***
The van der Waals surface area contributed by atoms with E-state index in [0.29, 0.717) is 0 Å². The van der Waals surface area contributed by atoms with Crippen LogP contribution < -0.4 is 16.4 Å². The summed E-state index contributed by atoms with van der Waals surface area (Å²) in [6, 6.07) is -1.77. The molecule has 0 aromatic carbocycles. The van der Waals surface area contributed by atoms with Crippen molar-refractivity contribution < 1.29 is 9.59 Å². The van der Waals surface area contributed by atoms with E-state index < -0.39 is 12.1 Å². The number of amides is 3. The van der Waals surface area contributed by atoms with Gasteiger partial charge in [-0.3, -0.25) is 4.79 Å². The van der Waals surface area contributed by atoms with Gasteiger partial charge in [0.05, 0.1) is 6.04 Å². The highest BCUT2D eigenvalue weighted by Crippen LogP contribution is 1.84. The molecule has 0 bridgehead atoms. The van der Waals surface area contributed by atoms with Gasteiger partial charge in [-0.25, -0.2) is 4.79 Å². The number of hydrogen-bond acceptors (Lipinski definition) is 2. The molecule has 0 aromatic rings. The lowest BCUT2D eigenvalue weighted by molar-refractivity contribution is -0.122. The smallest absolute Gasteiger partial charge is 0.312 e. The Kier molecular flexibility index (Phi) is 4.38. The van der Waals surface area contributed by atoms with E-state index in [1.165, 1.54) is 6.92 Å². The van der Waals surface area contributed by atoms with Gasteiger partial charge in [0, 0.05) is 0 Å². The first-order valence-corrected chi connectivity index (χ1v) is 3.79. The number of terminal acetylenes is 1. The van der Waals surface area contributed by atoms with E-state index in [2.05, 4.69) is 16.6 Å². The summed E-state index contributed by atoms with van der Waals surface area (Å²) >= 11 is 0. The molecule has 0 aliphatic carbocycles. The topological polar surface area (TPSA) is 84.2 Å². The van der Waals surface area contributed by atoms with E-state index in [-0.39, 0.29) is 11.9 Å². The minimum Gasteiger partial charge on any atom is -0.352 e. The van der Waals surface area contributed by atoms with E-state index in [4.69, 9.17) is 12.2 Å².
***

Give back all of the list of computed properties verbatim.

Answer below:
The van der Waals surface area contributed by atoms with E-state index in [0.29, 0.717) is 0 Å². The van der Waals surface area contributed by atoms with Crippen LogP contribution < -0.4 is 16.4 Å². The summed E-state index contributed by atoms with van der Waals surface area (Å²) in [6, 6.07) is -1.77. The molecule has 0 aromatic carbocycles. The van der Waals surface area contributed by atoms with Crippen molar-refractivity contribution < 1.29 is 9.59 Å². The van der Waals surface area contributed by atoms with E-state index < -0.39 is 12.1 Å². The number of amides is 3. The van der Waals surface area contributed by atoms with Gasteiger partial charge in [-0.3, -0.25) is 4.79 Å². The van der Waals surface area contributed by atoms with Gasteiger partial charge in [0.05, 0.1) is 6.04 Å². The highest BCUT2D eigenvalue weighted by Crippen LogP contribution is 1.84. The molecule has 0 bridgehead atoms. The van der Waals surface area contributed by atoms with Gasteiger partial charge in [-0.25, -0.2) is 4.79 Å². The number of hydrogen-bond acceptors (Lipinski definition) is 2. The molecule has 0 aromatic rings. The lowest BCUT2D eigenvalue weighted by molar-refractivity contribution is -0.122. The smallest absolute Gasteiger partial charge is 0.312 e. The Kier molecular flexibility index (Phi) is 4.38. The van der Waals surface area contributed by atoms with E-state index in [1.165, 1.54) is 6.92 Å². The van der Waals surface area contributed by atoms with Gasteiger partial charge in [0, 0.05) is 0 Å². The first-order valence-corrected chi connectivity index (χ1v) is 3.79. The number of terminal acetylenes is 1. The van der Waals surface area contributed by atoms with E-state index in [2.05, 4.69) is 16.6 Å². The summed E-state index contributed by atoms with van der Waals surface area (Å²) >= 11 is 0. The molecule has 0 aliphatic carbocycles. The topological polar surface area (TPSA) is 84.2 Å². The van der Waals surface area contributed by atoms with E-state index in [-0.39, 0.29) is 11.9 Å². The minimum Gasteiger partial charge on any atom is -0.352 e. The van der Waals surface area contributed by atoms with E-state index in [4.69, 9.17) is 12.2 Å².